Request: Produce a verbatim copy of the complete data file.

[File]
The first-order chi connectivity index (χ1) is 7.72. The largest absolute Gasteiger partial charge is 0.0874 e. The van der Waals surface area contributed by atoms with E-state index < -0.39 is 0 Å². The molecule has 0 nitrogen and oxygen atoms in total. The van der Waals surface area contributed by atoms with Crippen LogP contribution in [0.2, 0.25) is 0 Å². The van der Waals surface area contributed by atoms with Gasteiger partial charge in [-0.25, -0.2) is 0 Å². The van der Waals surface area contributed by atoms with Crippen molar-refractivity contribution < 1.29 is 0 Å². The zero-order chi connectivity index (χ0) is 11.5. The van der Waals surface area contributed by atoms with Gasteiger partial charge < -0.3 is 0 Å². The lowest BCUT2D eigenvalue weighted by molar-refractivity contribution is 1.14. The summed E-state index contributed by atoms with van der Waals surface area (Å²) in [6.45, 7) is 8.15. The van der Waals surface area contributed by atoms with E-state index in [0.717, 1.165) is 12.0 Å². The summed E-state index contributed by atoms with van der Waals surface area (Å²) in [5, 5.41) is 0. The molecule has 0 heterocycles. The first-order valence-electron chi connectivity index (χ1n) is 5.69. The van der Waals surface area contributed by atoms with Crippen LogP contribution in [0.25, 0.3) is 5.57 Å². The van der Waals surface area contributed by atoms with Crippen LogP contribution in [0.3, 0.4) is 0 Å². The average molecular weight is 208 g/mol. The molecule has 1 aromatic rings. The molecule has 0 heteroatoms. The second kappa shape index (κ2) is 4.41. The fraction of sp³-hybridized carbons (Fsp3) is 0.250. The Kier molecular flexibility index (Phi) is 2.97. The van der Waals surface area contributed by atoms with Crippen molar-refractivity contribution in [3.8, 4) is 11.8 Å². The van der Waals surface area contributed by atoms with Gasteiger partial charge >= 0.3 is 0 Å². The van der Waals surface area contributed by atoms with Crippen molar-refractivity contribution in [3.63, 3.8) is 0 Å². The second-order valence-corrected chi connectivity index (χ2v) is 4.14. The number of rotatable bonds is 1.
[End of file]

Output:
The first-order chi connectivity index (χ1) is 7.72. The largest absolute Gasteiger partial charge is 0.0874 e. The van der Waals surface area contributed by atoms with E-state index < -0.39 is 0 Å². The molecule has 0 nitrogen and oxygen atoms in total. The van der Waals surface area contributed by atoms with Crippen LogP contribution in [0.2, 0.25) is 0 Å². The van der Waals surface area contributed by atoms with Gasteiger partial charge in [-0.25, -0.2) is 0 Å². The van der Waals surface area contributed by atoms with Crippen molar-refractivity contribution < 1.29 is 0 Å². The zero-order chi connectivity index (χ0) is 11.5. The van der Waals surface area contributed by atoms with Gasteiger partial charge < -0.3 is 0 Å². The lowest BCUT2D eigenvalue weighted by molar-refractivity contribution is 1.14. The summed E-state index contributed by atoms with van der Waals surface area (Å²) in [6.45, 7) is 8.15. The van der Waals surface area contributed by atoms with E-state index in [0.717, 1.165) is 12.0 Å². The summed E-state index contributed by atoms with van der Waals surface area (Å²) in [5, 5.41) is 0. The molecule has 0 heterocycles. The first-order valence-electron chi connectivity index (χ1n) is 5.69. The van der Waals surface area contributed by atoms with Crippen LogP contribution in [0.25, 0.3) is 5.57 Å². The van der Waals surface area contributed by atoms with Crippen LogP contribution in [0.3, 0.4) is 0 Å². The average molecular weight is 208 g/mol. The molecule has 1 aromatic rings. The molecule has 0 heteroatoms. The second kappa shape index (κ2) is 4.41. The fraction of sp³-hybridized carbons (Fsp3) is 0.250. The Kier molecular flexibility index (Phi) is 2.97. The van der Waals surface area contributed by atoms with Crippen molar-refractivity contribution in [3.8, 4) is 11.8 Å². The van der Waals surface area contributed by atoms with Gasteiger partial charge >= 0.3 is 0 Å². The van der Waals surface area contributed by atoms with Crippen molar-refractivity contribution in [3.63, 3.8) is 0 Å². The second-order valence-corrected chi connectivity index (χ2v) is 4.14. The number of rotatable bonds is 1.